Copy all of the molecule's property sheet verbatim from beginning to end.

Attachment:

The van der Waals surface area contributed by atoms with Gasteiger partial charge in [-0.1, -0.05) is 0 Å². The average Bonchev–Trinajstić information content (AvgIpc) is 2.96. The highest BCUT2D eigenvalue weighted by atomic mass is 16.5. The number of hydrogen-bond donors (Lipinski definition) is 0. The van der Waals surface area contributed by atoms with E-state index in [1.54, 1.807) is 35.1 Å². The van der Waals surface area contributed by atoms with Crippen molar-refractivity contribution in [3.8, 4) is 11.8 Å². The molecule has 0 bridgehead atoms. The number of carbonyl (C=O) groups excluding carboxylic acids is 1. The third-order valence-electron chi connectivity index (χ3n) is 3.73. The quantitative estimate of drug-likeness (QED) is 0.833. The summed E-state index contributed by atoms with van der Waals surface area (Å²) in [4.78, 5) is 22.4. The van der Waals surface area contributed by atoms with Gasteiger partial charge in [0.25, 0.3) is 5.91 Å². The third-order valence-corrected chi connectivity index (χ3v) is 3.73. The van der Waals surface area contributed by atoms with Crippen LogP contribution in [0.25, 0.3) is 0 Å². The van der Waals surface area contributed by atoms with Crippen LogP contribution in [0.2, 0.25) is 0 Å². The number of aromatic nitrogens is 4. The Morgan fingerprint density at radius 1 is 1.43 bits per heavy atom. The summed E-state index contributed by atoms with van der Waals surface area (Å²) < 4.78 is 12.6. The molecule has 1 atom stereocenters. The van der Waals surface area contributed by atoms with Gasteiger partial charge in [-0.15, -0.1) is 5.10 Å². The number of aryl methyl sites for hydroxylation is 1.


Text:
The van der Waals surface area contributed by atoms with Gasteiger partial charge in [-0.1, -0.05) is 0 Å². The average Bonchev–Trinajstić information content (AvgIpc) is 2.96. The highest BCUT2D eigenvalue weighted by atomic mass is 16.5. The number of hydrogen-bond donors (Lipinski definition) is 0. The van der Waals surface area contributed by atoms with E-state index in [1.54, 1.807) is 35.1 Å². The van der Waals surface area contributed by atoms with Crippen molar-refractivity contribution in [3.8, 4) is 11.8 Å². The molecule has 0 bridgehead atoms. The number of carbonyl (C=O) groups excluding carboxylic acids is 1. The third-order valence-electron chi connectivity index (χ3n) is 3.73. The quantitative estimate of drug-likeness (QED) is 0.833. The summed E-state index contributed by atoms with van der Waals surface area (Å²) in [4.78, 5) is 22.4. The van der Waals surface area contributed by atoms with Gasteiger partial charge in [0.25, 0.3) is 5.91 Å². The third-order valence-corrected chi connectivity index (χ3v) is 3.73. The van der Waals surface area contributed by atoms with Crippen LogP contribution in [0.25, 0.3) is 0 Å². The van der Waals surface area contributed by atoms with Crippen LogP contribution in [0.2, 0.25) is 0 Å². The number of aromatic nitrogens is 4. The Morgan fingerprint density at radius 1 is 1.43 bits per heavy atom. The summed E-state index contributed by atoms with van der Waals surface area (Å²) < 4.78 is 12.6. The molecule has 1 atom stereocenters. The van der Waals surface area contributed by atoms with Gasteiger partial charge in [-0.15, -0.1) is 5.10 Å². The number of aryl methyl sites for hydroxylation is 1.